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Process Mining in Healthcare

In last week’s Process Mining Café, we talked about process mining in healthcare with Luise Pufahl, a postdoctoral researcher at TU Berlin in Germany, and Fran Batchelor, a nursing informatics specialist at UW Health in the United States. You can now watch the recording here.

When you apply process mining to a healthcare process then at first everything seems to be very clear: The patient ID should be the case ID, the steps are the diagnosis, treatment, or scheduling activities that took place, and the timestamps are the date and time when the activity happened. However, there are many challenges that make things more difficult in practice.

We discussed the specific challenges of process mining in healthcare along the phases of a typical process mining project.

1. Scoping

First, you need to answer the question where does the process start and where does it end? Simply taking the patient ID as the case ID means that the scope spans the lifetime of the patient. Usually, this is too big and you want to limit the analysis to a smaller scope like a surgery. Another way to focus the analysis is to select a subset of activities, for example, based on the medical guidelines for a specific diagnosis and treatment pathway.

2. Extracting and preparing the data

During the data preparation, often different data sources need to be merged to get all the information that is needed. In this phase, understanding the data and dealing with data quality issues are the biggest problems. For example, there can often be data quality problems if the data is manually recorded. As more data is collected automatically (also by medical devices), the availability and quality of the data improves while data privacy concerns become more important as well.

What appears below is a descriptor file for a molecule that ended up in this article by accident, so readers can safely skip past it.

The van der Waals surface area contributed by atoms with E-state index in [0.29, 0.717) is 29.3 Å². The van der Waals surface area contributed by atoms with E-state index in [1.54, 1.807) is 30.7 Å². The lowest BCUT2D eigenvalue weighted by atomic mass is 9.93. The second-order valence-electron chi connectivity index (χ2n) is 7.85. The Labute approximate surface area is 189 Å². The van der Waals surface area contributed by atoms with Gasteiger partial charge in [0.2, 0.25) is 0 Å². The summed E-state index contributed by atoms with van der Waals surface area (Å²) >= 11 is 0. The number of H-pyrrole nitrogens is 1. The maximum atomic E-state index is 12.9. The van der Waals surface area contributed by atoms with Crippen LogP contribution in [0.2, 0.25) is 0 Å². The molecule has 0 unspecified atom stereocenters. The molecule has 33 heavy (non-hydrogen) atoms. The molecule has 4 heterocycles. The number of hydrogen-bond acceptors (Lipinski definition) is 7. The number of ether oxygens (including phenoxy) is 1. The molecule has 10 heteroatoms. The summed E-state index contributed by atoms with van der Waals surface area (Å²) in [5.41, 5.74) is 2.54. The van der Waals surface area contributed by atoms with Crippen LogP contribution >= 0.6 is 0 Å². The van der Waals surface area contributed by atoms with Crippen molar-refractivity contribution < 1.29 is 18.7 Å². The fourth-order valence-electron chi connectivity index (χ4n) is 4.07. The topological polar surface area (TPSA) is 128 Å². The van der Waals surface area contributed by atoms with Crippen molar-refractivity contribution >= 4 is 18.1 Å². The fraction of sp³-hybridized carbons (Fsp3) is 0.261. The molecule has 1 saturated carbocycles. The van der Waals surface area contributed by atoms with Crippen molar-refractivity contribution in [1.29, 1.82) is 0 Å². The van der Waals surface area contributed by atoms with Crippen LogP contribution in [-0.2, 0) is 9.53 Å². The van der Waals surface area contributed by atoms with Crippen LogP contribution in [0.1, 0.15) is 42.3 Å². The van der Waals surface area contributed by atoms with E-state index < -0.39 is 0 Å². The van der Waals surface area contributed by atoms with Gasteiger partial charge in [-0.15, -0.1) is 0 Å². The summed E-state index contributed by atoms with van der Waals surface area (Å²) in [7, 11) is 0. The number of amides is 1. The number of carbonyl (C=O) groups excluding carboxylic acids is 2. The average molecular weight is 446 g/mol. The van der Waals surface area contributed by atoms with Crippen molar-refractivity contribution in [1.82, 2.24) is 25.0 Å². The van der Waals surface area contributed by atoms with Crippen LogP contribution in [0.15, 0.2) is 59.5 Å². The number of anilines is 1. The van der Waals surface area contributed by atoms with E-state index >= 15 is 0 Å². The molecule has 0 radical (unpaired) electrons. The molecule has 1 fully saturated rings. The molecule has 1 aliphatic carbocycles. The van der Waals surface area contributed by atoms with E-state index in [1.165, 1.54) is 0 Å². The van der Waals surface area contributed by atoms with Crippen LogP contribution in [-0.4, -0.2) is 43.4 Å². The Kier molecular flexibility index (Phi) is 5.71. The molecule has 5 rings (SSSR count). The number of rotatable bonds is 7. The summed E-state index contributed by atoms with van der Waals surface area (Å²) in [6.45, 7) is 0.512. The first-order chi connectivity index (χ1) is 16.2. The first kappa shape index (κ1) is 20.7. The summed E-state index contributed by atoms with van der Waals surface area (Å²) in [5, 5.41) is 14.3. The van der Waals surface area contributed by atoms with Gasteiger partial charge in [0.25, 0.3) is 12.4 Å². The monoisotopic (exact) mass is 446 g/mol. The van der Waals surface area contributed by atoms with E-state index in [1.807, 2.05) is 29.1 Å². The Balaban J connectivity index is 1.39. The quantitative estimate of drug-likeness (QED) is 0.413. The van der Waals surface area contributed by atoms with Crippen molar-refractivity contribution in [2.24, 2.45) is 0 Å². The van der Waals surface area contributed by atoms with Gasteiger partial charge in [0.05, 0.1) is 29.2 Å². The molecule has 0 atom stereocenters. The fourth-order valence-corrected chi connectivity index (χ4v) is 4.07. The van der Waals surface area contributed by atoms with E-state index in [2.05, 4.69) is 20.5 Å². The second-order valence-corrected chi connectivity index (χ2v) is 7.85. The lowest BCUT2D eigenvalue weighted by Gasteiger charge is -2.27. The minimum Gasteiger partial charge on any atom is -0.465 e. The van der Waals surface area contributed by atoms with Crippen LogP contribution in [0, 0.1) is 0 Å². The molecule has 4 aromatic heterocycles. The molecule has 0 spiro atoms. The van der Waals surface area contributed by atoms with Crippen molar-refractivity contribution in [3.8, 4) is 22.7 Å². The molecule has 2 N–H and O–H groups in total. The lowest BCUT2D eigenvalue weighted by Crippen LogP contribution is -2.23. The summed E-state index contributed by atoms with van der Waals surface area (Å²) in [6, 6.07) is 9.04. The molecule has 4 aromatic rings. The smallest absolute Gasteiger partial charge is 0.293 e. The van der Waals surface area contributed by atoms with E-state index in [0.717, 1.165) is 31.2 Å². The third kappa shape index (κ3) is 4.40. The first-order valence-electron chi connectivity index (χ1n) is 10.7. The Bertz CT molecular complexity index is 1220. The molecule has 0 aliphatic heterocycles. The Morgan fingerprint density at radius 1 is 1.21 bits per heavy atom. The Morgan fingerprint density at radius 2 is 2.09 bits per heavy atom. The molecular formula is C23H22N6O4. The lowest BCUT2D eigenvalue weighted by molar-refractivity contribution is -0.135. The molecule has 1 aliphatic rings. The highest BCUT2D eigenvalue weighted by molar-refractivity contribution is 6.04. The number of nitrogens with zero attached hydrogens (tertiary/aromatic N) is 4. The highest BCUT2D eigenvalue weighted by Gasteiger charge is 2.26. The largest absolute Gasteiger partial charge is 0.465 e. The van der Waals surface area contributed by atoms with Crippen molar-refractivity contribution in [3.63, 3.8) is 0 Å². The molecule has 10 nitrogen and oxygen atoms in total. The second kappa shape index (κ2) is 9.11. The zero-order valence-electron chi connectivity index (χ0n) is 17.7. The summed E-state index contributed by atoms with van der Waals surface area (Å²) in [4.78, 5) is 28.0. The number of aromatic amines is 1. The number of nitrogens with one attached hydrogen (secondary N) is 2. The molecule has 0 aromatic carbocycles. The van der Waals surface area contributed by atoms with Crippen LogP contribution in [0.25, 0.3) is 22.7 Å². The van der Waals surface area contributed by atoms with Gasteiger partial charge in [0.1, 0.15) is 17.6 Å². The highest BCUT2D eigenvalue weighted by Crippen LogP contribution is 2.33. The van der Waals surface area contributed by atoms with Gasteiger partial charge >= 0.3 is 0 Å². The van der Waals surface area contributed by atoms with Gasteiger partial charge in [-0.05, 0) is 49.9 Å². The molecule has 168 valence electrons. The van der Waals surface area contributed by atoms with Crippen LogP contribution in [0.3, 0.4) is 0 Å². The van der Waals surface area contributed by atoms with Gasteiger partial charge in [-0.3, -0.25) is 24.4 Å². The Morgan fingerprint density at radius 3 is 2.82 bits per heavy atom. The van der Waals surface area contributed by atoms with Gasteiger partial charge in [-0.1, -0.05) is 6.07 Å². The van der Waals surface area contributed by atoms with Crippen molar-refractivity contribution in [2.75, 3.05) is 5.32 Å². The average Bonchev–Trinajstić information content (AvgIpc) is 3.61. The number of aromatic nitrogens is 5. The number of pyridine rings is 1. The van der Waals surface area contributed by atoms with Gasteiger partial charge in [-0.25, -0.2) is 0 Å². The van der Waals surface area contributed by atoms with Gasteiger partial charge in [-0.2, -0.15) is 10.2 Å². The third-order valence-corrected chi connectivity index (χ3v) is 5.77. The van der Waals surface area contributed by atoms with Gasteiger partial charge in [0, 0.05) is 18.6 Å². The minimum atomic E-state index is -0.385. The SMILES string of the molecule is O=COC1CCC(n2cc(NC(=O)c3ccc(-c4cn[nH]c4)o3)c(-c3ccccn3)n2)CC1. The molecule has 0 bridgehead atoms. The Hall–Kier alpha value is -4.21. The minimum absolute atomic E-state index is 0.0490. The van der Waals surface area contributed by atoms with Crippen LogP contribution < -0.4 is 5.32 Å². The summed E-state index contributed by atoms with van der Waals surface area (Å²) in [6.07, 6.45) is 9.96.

3. Dealing with complexity

Once you import your data set into Disco, you need to deal with the complexity of the process even more than you would for most other processes. For example, it can easily happen that a data set with 1000 cases has 1000 variants, because every patient follows a unique path. The grouping of cases, leaving out details, activity aggregation, but also unfolding can help to get the data set to the right level for the analysis.

4. Analyzing and communicating the results

To interpret the analysis results correctly, domain knowledge is very important. The process visualizations that can be produced with process mining are more complicated than the manual Visio models that are often traditionally created, because they show all the unexpected flows, exceptions, and inefficiencies. However, in contrast to the manual models they show the actual flow of the process and help a lot in the communication with the medical staff.

Thanks again to Luise and Fran, and to all of you, for joining us!


Here are the links that we mentioned during the session:

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